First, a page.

|Publication number||US5608511 A|
|Application number||US 08/583,906|
|Publication date||Mar 4, 1997|
|Filing date||Jan 11, 1996|
|Priority date||Jan 11, 1996|
|Publication number||08583906, 583906, US 5608511 A, US 5608511A, US-A-5608511, US5608511 A, US5608511A|
|Inventors||David M. Attridge|
|Original Assignee||Xerox Corporation|
|Export Citation||BiBTeX, EndNote, RefMan|
|Patent Citations (6), Referenced by (9), Classifications (7), Legal Events (8)|
|External Links: USPTO, USPTO Assignment, Espacenet|
This invention relates to copy sheet transport systems, and more particularly, to an improved prefuser vacuum transport for copy sheets transported in a copier/printer.
In copier/printer machines, it is common to transport sheets from the photoreceptor to the fuser by means of a multi-belt vacuum transport. Substantial vacuum pressure is usually desirable to provide adequate control over each sheet. This is especially true in machines where the unfused toner image is on the underside of the sheet and the sheet must be suspended from the underside of the vacuum transport. Other factors such as paper curl, cockle and high stiffness also increase pressure requirements.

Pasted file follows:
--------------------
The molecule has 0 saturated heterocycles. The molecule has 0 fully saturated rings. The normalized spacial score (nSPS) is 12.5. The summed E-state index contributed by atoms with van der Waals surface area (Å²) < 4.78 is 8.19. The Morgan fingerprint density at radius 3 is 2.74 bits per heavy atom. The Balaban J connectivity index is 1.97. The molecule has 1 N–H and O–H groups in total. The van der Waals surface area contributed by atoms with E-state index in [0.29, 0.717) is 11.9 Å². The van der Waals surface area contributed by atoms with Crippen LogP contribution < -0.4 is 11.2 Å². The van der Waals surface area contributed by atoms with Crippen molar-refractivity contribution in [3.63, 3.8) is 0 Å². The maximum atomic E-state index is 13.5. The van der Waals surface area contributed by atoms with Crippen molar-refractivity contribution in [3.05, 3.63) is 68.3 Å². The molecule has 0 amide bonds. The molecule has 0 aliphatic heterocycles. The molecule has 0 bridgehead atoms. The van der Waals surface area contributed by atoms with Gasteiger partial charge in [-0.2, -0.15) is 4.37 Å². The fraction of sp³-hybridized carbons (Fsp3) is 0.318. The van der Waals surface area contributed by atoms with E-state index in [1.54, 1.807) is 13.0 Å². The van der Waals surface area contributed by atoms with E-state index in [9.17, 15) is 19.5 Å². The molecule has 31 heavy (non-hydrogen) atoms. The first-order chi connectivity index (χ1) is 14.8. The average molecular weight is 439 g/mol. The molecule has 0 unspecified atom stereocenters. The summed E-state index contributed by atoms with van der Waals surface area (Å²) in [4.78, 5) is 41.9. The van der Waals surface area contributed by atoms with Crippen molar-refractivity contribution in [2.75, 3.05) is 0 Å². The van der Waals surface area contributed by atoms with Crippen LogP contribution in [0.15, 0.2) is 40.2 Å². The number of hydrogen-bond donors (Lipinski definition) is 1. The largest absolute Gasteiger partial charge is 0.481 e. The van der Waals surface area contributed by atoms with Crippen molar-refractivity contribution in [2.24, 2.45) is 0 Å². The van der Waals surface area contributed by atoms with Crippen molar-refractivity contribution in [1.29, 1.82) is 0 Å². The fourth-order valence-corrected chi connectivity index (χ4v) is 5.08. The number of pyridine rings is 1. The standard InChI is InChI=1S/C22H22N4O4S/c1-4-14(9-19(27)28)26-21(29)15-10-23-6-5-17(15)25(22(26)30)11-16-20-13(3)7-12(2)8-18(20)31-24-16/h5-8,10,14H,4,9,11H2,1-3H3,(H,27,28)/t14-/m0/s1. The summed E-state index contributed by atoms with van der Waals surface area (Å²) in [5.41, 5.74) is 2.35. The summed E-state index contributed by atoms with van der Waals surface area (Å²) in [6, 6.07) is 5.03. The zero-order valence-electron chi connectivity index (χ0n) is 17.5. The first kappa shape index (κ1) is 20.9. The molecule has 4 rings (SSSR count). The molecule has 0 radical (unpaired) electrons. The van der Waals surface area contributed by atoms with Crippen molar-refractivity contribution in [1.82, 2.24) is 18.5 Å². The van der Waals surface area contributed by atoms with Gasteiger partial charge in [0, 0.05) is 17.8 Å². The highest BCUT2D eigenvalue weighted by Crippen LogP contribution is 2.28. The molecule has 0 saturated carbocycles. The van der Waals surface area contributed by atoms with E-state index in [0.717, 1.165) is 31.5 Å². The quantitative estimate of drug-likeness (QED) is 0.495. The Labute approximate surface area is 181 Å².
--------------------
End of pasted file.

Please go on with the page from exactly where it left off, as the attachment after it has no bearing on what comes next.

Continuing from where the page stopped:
When a sheet is exiting a photoreceptor horizontally the lead edge portion of the sheet is cantilevered until it is acquired by the vacuum transport. In applications where the vacuum transport is above the sheet, the effects of gravity add to the problem of acquisition due to sheet droop. This droop, in addition to sheet curl and sheet bending stiffness result in sensitive positioning of the vacuum transport with respect to the photoreceptor, especially when the copier/printer is to handle 110 pound index paper. Thus, it would be an advantage to solve the problem of getting the vacuum source closer to the sheet in order to effectively transport heavy weights of paper.
A typical copy sheet vacuum transport assembly that is used to transport copy sheets between a photoreceptor and a fuser of an electrophotographic apparatus is disclosed in U.S. Pat. No. 4,494,166 and includes a plurality of belts entrained around a flat vacuum plenum which pull each sheet being transported against the plurality of belts and propels each sheet until the hold of the vacuum from the plenum is no longer effective.